THE Attorney General ruled yesterday that contractors can give evidence to the Grenfell inquiry without fear of prosecution over the 72 deaths.
Grenfell United, the survivors and bereaved families group, said: ‘It’s a sad day when bereaved and survivors are asked to weigh up the need for truth and need for justice.
‘The past few weeks have been very difficult and this decision still makes us nervous. We can’t help but worry about how this will impact prosecutions later. It is clear that corporate lawyers are playing every trick in the book.
‘The inquiry is about getting to the truth so that lessons are learnt and the government can make changes. We take part to make sure there will never be another Grenfell and people are safe in their homes.
‘But truth at the inquiry must not come at the expense of justice and prosecutions. For our continued participation the government must make sure the inquiry process does not undermine prosecutions. If prosecutions are affected by this decision we will hold the Government accountable.
‘Grenfell was a tragedy but it was not an accident. The people responsible for knowingly encasing our families in a death trap and the people that allowed them to do it must face the full force of the law. We expect criminal prosecutions at the end of this and will not settle for anything less.’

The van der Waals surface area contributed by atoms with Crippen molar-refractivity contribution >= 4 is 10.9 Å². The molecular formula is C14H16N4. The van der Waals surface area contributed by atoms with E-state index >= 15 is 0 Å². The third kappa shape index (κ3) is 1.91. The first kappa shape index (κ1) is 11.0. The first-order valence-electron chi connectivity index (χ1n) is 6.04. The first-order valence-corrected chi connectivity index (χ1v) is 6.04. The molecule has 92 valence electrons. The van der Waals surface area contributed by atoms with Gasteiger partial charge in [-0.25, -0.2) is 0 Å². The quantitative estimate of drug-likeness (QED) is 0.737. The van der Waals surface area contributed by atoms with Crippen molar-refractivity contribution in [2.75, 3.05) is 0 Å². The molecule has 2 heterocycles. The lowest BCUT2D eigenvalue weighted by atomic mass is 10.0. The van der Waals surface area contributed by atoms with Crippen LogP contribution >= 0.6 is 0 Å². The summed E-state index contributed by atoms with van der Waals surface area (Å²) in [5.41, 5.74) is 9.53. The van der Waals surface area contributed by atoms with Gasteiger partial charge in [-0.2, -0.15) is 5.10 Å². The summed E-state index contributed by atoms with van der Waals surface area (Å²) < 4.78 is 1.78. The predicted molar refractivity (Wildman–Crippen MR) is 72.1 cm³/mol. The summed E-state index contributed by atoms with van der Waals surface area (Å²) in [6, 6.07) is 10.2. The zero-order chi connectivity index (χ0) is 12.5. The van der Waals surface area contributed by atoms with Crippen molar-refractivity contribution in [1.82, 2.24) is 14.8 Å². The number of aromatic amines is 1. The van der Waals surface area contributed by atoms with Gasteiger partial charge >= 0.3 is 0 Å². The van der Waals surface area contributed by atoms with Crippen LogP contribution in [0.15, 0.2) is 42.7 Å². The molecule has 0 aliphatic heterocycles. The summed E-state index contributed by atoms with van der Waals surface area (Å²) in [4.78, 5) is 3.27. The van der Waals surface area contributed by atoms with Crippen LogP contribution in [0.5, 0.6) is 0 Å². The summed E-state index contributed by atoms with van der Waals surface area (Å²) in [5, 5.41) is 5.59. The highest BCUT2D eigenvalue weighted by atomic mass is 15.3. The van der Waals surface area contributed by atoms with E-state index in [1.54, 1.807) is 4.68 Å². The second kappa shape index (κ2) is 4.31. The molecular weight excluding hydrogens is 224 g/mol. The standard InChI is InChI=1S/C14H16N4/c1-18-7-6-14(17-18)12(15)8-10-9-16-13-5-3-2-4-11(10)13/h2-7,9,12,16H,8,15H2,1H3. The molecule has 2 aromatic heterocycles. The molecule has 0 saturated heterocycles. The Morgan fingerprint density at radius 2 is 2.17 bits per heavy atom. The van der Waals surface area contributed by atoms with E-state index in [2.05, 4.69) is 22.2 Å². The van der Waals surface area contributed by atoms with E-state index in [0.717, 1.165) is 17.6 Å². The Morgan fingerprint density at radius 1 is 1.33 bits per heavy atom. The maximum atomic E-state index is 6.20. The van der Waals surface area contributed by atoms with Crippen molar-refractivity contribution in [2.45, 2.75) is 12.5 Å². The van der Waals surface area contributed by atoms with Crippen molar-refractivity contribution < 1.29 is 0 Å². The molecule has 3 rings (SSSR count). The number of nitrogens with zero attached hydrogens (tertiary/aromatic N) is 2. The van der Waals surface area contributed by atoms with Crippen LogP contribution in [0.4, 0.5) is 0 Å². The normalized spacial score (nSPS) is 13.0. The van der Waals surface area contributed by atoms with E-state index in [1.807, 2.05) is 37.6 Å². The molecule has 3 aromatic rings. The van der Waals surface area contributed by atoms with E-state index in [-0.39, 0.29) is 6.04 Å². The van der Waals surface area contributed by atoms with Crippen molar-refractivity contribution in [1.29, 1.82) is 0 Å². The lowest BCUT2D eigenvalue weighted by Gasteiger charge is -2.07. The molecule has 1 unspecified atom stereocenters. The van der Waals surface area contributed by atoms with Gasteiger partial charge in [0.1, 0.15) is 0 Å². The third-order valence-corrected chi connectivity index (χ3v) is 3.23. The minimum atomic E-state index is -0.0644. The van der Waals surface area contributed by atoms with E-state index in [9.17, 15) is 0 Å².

The Grenfell United statement came after Attorney General, Suella Braverman said that anything said by witnesses to the Grenfell Tower inquiry will not be used to prosecute them over the fire.
The request came from lawyers representing those who were involved in refurbishing the block before the fire.
The chairman of the inquiry backed the request earlier this month but had needed approval from the Attorney General.
Braverman’s office said she had concluded the guarantee was needed to ‘enable the inquiry to continue to hear vital evidence about the circumstances and causes of the fire’.
Without it, she concluded that some witnesses would be likely to decline to give evidence, her office added, by claiming the legal right of privilege against self-incrimination.
In a statement, Braverman said: ‘The undertaking I am providing to the inquiry means it can continue to take evidence from witnesses who otherwise would likely refuse to answer questions.
‘These questions are important to finding out the truth about the circumstances of the fire. The undertaking will not jeopardise the police investigation or prospects of a future criminal prosecution.’